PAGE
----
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Ship Ahoy Reviews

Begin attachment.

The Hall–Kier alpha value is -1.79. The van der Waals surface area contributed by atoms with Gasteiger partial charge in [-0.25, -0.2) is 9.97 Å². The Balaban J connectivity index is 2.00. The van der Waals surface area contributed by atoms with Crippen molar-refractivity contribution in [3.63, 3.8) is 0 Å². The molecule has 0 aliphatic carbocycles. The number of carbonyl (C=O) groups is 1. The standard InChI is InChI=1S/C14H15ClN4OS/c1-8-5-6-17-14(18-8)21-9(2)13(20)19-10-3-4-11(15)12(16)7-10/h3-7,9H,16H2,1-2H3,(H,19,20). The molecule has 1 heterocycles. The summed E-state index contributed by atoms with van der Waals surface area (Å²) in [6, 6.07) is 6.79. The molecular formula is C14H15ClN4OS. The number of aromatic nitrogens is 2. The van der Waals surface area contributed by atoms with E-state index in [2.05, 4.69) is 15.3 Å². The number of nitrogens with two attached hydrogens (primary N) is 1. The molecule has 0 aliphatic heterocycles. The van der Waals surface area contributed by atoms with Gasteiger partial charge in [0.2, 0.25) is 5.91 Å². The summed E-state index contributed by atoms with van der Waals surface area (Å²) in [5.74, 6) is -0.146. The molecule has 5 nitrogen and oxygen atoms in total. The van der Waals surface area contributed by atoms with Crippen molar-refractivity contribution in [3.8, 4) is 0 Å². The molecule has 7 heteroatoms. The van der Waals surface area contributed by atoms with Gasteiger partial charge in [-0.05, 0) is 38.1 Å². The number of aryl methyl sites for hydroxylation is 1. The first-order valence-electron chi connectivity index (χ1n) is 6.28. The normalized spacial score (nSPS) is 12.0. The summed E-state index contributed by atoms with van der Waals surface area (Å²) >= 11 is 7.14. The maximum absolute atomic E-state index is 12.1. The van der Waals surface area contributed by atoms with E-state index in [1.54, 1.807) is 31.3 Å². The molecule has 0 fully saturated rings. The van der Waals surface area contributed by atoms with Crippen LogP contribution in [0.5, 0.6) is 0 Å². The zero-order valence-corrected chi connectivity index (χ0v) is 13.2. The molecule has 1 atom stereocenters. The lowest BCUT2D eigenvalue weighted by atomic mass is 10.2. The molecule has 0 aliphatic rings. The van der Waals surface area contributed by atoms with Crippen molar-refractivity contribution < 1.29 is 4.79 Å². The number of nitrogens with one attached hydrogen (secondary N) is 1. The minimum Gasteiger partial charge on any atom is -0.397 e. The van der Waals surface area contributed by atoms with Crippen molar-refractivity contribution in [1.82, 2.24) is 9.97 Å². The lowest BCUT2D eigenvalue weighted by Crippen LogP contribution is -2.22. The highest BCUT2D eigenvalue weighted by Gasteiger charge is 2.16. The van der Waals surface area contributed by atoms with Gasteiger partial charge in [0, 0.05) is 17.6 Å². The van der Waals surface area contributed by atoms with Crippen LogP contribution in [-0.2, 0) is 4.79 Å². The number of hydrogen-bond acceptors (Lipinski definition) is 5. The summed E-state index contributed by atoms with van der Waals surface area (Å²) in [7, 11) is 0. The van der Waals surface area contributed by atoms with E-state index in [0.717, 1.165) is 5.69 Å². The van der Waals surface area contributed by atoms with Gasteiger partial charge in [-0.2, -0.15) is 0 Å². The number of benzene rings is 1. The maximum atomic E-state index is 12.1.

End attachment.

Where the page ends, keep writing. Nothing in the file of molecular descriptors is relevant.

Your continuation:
A jumble of songs, some comedy, silly patriotic cliches, and a spy spoof story all add up to less than meets the eye. Powell had scored well aboard ships in BORN TO DANCE, HONOLULU, and BROADWAY MELODY OF 1940 so this time they really put her at sea with a dull script and a series of inane situations. The studio must have felt that spy tales were the thing to do because they also gave Jeanette MacDonald the unenviable task of appearing in CAIRO that same year. Powell is a tap dancer who works with Dorsey's band. They are all on their way to Puerto Rico by ocean liner. Also with the band are drummer Buddy Rich, trumpeter Ziggy Elman and a skinny singer named Sinatra who does most of the crooning in the film. Once they set sail, all get involved in a complicated plot in which enemies of the US are trying to steal plans for a new weapon. Along for the voyage are Skelton as a daffy writer of pulp fiction and his aide Lahr. Eventually Powell undoes the bad guys, saving the world for democracy. The villains are overplayed in the usual 1940s fashion. Skelton has only a few moments where he can shine as a comic, and it's hard to believe that this little script took seven writers. The best part of the movie is Powell's rat-a-tat dancing and some of the other musical numbers which include "Last Call for Love" (Burton Lane, E.Y. Harburg, Margery Cumming, sung by Sinatra), "Poor You" (Lane, Harburg, done by Skelton, O'Brien, Sinatra, and Dorsey Orchestra), "On Moonlight Bay" (by Percy Wenrich, Edward Madden, done by Sinatra, The Pied Pipers, Dorsey Orchestra), "Tampico" (by Walter Ruick, done by Powell), "I'll Take Tallulah" (Harburg, Lane, done by Powell), "Cape Dance" (by Ruick, done by Powell), "Ship Ahoy" (Lane, Harburg, done by Powell with Jimmy Cross, Eddie Hartman). Rich and Elman have stand-out solos and Dorsey gets in some of his smooth trombone licks. The picture looks as though it was shot over a weekend.